Regulators settled a 3-year-old accounting probe of

Global Crossing

(GLBC)

Monday, sternly warning the telecom company and three former execs not to break securities laws.

The move closes the book on the inquiry into Global Crossing's accounting for so-called reciprocal transactions, a maneuver that investigators believe many companies used to pad their results during the telecom boom of the late 1990s.

On Monday, the

Securities and Exchange Commission

issued cease-and-desist orders against the Florham Park, N.J., company and former CEO Thomas Casey, former Chief Accounting Officer Joseph Perrone and former Chief Financial Officer Dan Cohrs. The three each agreed to pay a $100,000 fine.

Neither the company nor the executives admitted any wrongdoing, and the company cooperated with the SEC in the investigation.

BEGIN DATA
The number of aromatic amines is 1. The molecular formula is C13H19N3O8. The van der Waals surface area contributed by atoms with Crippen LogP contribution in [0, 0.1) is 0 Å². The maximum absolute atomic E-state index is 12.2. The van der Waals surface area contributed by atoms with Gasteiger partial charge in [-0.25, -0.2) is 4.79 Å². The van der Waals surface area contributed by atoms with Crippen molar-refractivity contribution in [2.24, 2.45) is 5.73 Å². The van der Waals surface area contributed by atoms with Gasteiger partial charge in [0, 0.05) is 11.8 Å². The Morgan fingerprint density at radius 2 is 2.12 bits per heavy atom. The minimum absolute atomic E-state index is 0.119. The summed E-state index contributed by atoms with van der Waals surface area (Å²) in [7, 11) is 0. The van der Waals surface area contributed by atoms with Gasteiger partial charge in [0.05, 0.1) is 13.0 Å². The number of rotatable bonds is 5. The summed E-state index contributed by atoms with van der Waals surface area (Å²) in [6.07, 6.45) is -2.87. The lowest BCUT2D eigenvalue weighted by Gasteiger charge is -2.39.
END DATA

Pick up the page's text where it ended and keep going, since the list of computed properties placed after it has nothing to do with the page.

"We're happy to have reached a settlement with the SEC and that we can put these issues solidly behind us without a finding of fraud or a financial penalty against the company," said CEO John Legere. "We look forward to focusing on Global Crossing's bright future and building our brand as a provider of IP services to our customers around the world."

Global Crossing filed for bankruptcy protection in January 2002 amid a swirl of accounting questions and the dramatic decline of the telecom industry. The company emerged from bankruptcy in late 2003 with the financial support of Singapore Technologies Telemedia.

Some critics accused companies like Global Crossing of trading network capacity for equal bandwidth on other networks, and then treating incoming cash as revenue while charging the outlay as a capital expenditure over a longer period of time. Such treatment could improve a company's numbers.

Last year, the SEC decided against pursuing a case against Global Crossing founder Gary Winnick.

On Monday, Global Crossing dropped 6 cents to $14.74.